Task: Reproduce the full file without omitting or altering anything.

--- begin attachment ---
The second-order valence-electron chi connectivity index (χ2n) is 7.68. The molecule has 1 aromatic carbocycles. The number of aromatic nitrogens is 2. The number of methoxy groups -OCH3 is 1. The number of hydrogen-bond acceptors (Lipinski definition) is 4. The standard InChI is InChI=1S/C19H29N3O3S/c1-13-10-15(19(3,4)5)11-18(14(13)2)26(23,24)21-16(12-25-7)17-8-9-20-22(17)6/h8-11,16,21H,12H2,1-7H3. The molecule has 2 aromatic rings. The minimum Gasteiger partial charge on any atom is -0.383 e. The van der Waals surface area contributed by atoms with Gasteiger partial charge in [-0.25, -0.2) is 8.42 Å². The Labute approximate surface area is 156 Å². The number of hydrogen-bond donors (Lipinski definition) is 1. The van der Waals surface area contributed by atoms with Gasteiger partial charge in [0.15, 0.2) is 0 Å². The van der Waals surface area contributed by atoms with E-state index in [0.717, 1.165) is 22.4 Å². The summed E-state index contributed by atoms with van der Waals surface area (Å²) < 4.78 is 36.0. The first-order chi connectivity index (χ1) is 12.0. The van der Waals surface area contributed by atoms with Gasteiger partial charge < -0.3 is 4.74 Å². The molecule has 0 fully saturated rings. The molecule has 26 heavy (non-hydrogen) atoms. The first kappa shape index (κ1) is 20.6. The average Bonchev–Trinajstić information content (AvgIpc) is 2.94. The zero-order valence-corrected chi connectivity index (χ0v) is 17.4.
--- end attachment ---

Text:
The second-order valence-electron chi connectivity index (χ2n) is 7.68. The molecule has 1 aromatic carbocycles. The number of aromatic nitrogens is 2. The number of methoxy groups -OCH3 is 1. The number of hydrogen-bond acceptors (Lipinski definition) is 4. The standard InChI is InChI=1S/C19H29N3O3S/c1-13-10-15(19(3,4)5)11-18(14(13)2)26(23,24)21-16(12-25-7)17-8-9-20-22(17)6/h8-11,16,21H,12H2,1-7H3. The molecule has 2 aromatic rings. The minimum Gasteiger partial charge on any atom is -0.383 e. The van der Waals surface area contributed by atoms with Gasteiger partial charge in [-0.25, -0.2) is 8.42 Å². The Labute approximate surface area is 156 Å². The number of hydrogen-bond donors (Lipinski definition) is 1. The van der Waals surface area contributed by atoms with Gasteiger partial charge in [0.15, 0.2) is 0 Å². The van der Waals surface area contributed by atoms with E-state index in [0.717, 1.165) is 22.4 Å². The summed E-state index contributed by atoms with van der Waals surface area (Å²) < 4.78 is 36.0. The first-order chi connectivity index (χ1) is 12.0. The van der Waals surface area contributed by atoms with Gasteiger partial charge < -0.3 is 4.74 Å². The molecule has 0 fully saturated rings. The molecule has 26 heavy (non-hydrogen) atoms. The first kappa shape index (κ1) is 20.6. The average Bonchev–Trinajstić information content (AvgIpc) is 2.94. The zero-order valence-corrected chi connectivity index (χ0v) is 17.4.